25 February 2016
Destruction of our once proud Air Force. The sad case of our missing planes and pilots
By Mike Smith
26th of February 2016
Living in South Africa can be very amusing sometimes when one has to deal with blacks. For instance their flatout denial of theft or stupidity whenever they are caught out having stolen or broken something. It is never them. The thing broke itself or a fairy Tokoloshe stole it, etc.
Take our illustrious Minister of Defence (and military Veterans) , Nosiviwe Mapisa-Nqakula, for instance. When asked in parliament why our pilots are being trained at huge costs in Russia and Cuba, she said that we have no planes for training, because The white pilots who were phased out due to Affirmative Action stole the planes and sold them to museums
See? You couldn’t make this shit up even if you tried.
When EFF member, Leigh-Ann Mathys, urged her to go and get the planes back, and even offered to help get them back, she suddenly did not know which museums have the planes.
So where are our planes?
In December 2010 Denel Aviation, Armscor and the South African Air Force (SAAF) jointly sold 12 Cheetahs to Ecuador for US$78.4 million
These Cheetah’s (still in excellent condition) were modified French Mirage III’s and based on the Israeli Kfir fighters. The modernisation by Denel (with Israeli assistance) consisted of a complete renovation of the airframe, implementation of fixed canards, two new weapon points on the wings, a new in-flight refuelling intake, new ejection seats and a more powerful engine. It also included more sophisticated avionics, radar and self protection. The SAAF started the withdrawal of the Cheetah aircraft in the late 1990’s.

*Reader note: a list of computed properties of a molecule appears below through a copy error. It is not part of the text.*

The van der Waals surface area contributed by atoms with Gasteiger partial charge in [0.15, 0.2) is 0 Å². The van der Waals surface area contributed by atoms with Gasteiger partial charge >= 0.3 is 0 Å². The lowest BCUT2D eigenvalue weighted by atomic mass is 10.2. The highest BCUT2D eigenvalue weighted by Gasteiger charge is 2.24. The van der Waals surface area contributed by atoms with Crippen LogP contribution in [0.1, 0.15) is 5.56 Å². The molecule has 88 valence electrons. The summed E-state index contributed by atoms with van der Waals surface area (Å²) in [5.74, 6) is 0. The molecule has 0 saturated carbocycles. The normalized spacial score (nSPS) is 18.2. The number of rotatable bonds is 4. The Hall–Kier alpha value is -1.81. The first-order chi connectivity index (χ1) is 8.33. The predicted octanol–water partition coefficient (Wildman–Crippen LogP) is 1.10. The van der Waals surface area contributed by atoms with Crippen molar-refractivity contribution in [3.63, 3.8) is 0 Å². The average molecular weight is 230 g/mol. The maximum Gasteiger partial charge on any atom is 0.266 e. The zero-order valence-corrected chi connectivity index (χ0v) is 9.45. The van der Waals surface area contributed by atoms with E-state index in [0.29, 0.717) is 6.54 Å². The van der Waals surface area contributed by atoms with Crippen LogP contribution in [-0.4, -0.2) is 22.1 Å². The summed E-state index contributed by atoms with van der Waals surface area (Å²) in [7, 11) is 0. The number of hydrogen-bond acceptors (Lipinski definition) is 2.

What replaced them?
SA bought 26 Gripen fighter jets (17 single-seat Gripen Cs and nine two-seat Gripen Ds) from Sweden at a cost of R19 Billion. Three years ago Minister Mapisa-Nqakula announced that 12 Gripens were mothballed and in long term storage apparently due to a lack of money.
So where is the money?
Stolen of course. In the pockets of the ANC.
And the pilots?
A report in the Raport Newspaper says that four of only the handful of jet fighter pilots in the SAAF have resigned leaving the force with three times as many Gripens as qualified pilots for them. Another two test pilots based at AFB Overberg, home of the Test Flight and Development Centre (TFDC), have not had their contracts renewed. The report also has it that about 10 pilots from 2 Squadron at AFB Makhado have been selected for further training in Russia. Four pilots are already undergoing training in Cuba Pilots training in Russia and Cuba
In its 2010/2011 report, the Department of Defence said that due to underfunding, the number of flight hours per Gripen aircrew member was reduced from 224 to 110 per year. At present the SAAF can only muster six qualified Gripen pilots who only have 150 flying hours available across the whole Gripen squadron. The annual target for fighter flying hours was 250.
Defence analyst Helmoed-Römer Heitman noted the North Atlantic Treaty Organisation (NATO) requires fighter pilots to log at least 20 flight hours per month (240 flight hours per year per fighter pilot) to remain qualified.
And the training planes in the Museums?
According to Captain Phil Parsons in an open letter quoted on "defenceWeb 25th of February 2016... See this link:
Before the Gripens, SA pilots trained on 1950 Harvards. A fleet of brand new Pilatus PC-7 Mk II trainers were introduced in the 90's and all the old Harvards were put up for auction. Most were bought by the Americans with only a few remaining in SA in the hands of private owners. If it wasn't for the Harvard Club attached to the SAAF museum “stealing” the aircraft, almost every last one would be in Florida or California.
Simply put, the second oldest Air Force in the world, once the pride of the South African nation, has been run into the ground.